The National Eye Institute is sad to learn of the passing of Muriel Isolde Kaiser-Kupfer, M.D., a researcher in genetic eye diseases and retired chief of the Ophthalmic Genetics and Visual Function Branch in the National Eye Institute (NEI).
Dr. Kaiser-Kupfer earned her M.D. from Johns Hopkins University School of Medicine in 1961. She then completed a pediatric internship, residency, and fellowship, and served as assistant director and instructor at the Johns Hopkins University Hospital until 1968. From 1968 to 1970, she completed a residency in ophthalmology and served as a consultant in the congenital defects clinic at the University of Washington School of Medicine in Seattle, where she met Carl Kupfer, M.D., who became her husband. From 1974 through 2004, Dr. Kaiser-Kupfer served as medical officer, Ophthalmology and Pediatrics Clinical Branch at NEI, and eventually was appointed section chief and branch chief of Ophthalmic Genetics and Visual Function, and deputy clinical director at NEI.
During almost 30 years of her research career, Dr. Kaiser-Kupfer had remarkable success in reducing visual loss associated with disorders of metabolism, focusing first on gyrate atrophy, which causes retinal degeneration and resulting visual disability by the age of 50 or 60. Conducting an 18-year study of the treatment of gyrate atrophy in patients from many parts of the world, she and her colleague, Dr. David Valle of Johns Hopkins University School of Medicine, discovered that this eye disease was caused by an enzyme deficiency. They then proved that a diet restricted in arginine, an amino acid, slows the progression of the disease.
Dr. Kaiser-Kupfer’s efforts on another disease emphasize her devotion to the care of patients with rare eye disease. That disorder is nephropathic cystinosis, a rare disease that eventually causes kidney failure at about ten years of age. In this disorder, crystals of cystine, a component of protein found in hair, skin, and other tissues of the body, begin to build up in the cornea by one year of age. As the number of crystals increases in the cornea, patients experience severe pain and have difficulty keeping their eyes open. Occasionally, the crystals break through the corneal surface, causing the cornea to become hazy, and resulting in a reduction of vision.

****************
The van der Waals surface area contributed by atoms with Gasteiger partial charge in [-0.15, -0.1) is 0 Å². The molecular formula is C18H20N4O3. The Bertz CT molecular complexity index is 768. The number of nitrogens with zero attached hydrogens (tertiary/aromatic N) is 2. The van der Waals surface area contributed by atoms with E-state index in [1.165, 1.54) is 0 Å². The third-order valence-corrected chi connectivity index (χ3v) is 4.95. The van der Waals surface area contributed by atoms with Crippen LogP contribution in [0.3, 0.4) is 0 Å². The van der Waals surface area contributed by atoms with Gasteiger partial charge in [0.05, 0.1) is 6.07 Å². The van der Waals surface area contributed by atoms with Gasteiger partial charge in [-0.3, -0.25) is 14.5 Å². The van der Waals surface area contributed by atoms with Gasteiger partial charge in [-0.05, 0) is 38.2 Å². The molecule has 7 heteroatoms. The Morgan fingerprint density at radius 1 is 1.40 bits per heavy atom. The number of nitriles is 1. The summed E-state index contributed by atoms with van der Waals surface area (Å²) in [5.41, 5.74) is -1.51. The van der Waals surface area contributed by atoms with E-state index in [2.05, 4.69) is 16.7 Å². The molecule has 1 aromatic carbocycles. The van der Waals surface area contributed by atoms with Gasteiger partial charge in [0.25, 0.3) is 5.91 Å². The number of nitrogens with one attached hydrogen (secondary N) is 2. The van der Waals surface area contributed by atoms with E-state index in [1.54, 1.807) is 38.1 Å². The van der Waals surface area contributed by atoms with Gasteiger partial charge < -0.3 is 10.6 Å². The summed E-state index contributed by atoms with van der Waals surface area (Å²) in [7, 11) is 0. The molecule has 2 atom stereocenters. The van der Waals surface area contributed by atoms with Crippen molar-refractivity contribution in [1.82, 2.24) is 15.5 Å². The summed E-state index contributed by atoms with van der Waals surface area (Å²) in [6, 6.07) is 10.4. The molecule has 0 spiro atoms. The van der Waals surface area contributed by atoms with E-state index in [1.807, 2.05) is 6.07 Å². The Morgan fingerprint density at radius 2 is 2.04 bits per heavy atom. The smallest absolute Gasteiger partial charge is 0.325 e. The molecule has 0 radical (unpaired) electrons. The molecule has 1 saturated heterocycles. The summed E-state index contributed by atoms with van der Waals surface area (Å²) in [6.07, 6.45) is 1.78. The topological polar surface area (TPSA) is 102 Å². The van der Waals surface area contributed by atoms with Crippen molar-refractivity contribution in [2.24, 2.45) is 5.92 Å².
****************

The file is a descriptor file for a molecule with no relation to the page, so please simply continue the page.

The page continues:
Seeking treatment for the children with this devastating disorder, Kaiser-Kupfer worked with long-term collaborator and cystinosis expert Dr. William A. Gahl to test the use of topical cysteamine, a byproduct of the amino acid cysteine, on animal corneas. They then conducted a human clinical trial that demonstrated the disappearance of the crystals and the resulting relief of pain and improvement of vision. In 1987, Kaiser-Kupfer published a study in the New England Journal of Medicine that described the successful removal of crystals from the cornea by use of cysteamine. The expected approval of cysteamine eyedrops by the U.S. Food and Drug Administration will make this therapy available to children and adults with cystinosis throughout the world. In 1990, Dr. Kaiser-Kupfer received the Lifetime Achievement Award from the Cystinosis Foundation for her role in developing the cystinosis treatment.
Recently, Dr. Kaiser-Kupfer was honored by the National Library of Medicine in its ongoing series called “Local Legends: Celebrating America’s Local Women Physicians.” She was nominated by Congressman Chris Van Hollen (D-MD-8).
Dr. Kaiser-Kupfer authored more than 100 scientific papers. But it is her focus on patients and her commitment to linking laboratory findings to clinical treatments that best characterize her life’s work in improving people’s eyesight.